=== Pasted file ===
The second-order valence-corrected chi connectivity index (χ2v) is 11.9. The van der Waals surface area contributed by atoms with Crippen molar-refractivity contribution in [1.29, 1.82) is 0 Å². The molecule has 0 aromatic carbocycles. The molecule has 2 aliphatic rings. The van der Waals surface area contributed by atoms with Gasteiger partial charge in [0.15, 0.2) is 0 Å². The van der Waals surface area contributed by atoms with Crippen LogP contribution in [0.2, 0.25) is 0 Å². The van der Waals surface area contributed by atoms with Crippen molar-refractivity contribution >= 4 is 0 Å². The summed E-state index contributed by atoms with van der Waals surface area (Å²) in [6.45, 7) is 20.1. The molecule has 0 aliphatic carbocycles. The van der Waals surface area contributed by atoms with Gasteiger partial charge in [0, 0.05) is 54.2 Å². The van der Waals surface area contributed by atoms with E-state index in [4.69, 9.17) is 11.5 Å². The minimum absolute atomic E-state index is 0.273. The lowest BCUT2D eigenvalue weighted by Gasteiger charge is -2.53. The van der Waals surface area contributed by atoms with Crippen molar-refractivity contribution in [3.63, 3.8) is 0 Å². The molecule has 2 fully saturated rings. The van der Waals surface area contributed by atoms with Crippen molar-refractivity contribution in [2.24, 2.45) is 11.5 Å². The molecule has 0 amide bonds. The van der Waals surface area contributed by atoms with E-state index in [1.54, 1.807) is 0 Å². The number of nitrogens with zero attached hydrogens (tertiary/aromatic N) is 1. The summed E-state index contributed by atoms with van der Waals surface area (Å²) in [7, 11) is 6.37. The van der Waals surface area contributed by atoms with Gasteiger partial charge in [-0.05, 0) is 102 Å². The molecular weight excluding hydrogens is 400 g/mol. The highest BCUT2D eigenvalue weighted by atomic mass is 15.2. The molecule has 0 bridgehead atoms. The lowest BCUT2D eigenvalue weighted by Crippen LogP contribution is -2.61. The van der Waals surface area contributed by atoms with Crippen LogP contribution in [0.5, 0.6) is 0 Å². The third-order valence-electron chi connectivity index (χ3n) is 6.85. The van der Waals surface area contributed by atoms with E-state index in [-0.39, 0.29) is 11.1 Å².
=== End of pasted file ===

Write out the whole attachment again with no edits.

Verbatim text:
The second-order valence-corrected chi connectivity index (χ2v) is 11.9. The van der Waals surface area contributed by atoms with Crippen molar-refractivity contribution in [1.29, 1.82) is 0 Å². The molecule has 0 aromatic carbocycles. The molecule has 2 aliphatic rings. The van der Waals surface area contributed by atoms with Gasteiger partial charge in [0.15, 0.2) is 0 Å². The van der Waals surface area contributed by atoms with Crippen LogP contribution in [0.2, 0.25) is 0 Å². The van der Waals surface area contributed by atoms with Crippen molar-refractivity contribution >= 4 is 0 Å². The summed E-state index contributed by atoms with van der Waals surface area (Å²) in [6.45, 7) is 20.1. The molecule has 0 aliphatic carbocycles. The van der Waals surface area contributed by atoms with Gasteiger partial charge in [0, 0.05) is 54.2 Å². The van der Waals surface area contributed by atoms with E-state index in [4.69, 9.17) is 11.5 Å². The minimum absolute atomic E-state index is 0.273. The lowest BCUT2D eigenvalue weighted by Gasteiger charge is -2.53. The van der Waals surface area contributed by atoms with Crippen molar-refractivity contribution in [3.63, 3.8) is 0 Å². The molecule has 2 fully saturated rings. The van der Waals surface area contributed by atoms with Crippen molar-refractivity contribution in [2.24, 2.45) is 11.5 Å². The molecule has 0 amide bonds. The van der Waals surface area contributed by atoms with E-state index in [1.54, 1.807) is 0 Å². The number of nitrogens with zero attached hydrogens (tertiary/aromatic N) is 1. The summed E-state index contributed by atoms with van der Waals surface area (Å²) in [7, 11) is 6.37. The van der Waals surface area contributed by atoms with Gasteiger partial charge in [-0.05, 0) is 102 Å². The molecular weight excluding hydrogens is 400 g/mol. The highest BCUT2D eigenvalue weighted by atomic mass is 15.2. The molecule has 0 bridgehead atoms. The lowest BCUT2D eigenvalue weighted by Crippen LogP contribution is -2.61. The van der Waals surface area contributed by atoms with Crippen LogP contribution in [0.5, 0.6) is 0 Å². The third-order valence-electron chi connectivity index (χ3n) is 6.85. The van der Waals surface area contributed by atoms with E-state index in [-0.39, 0.29) is 11.1 Å².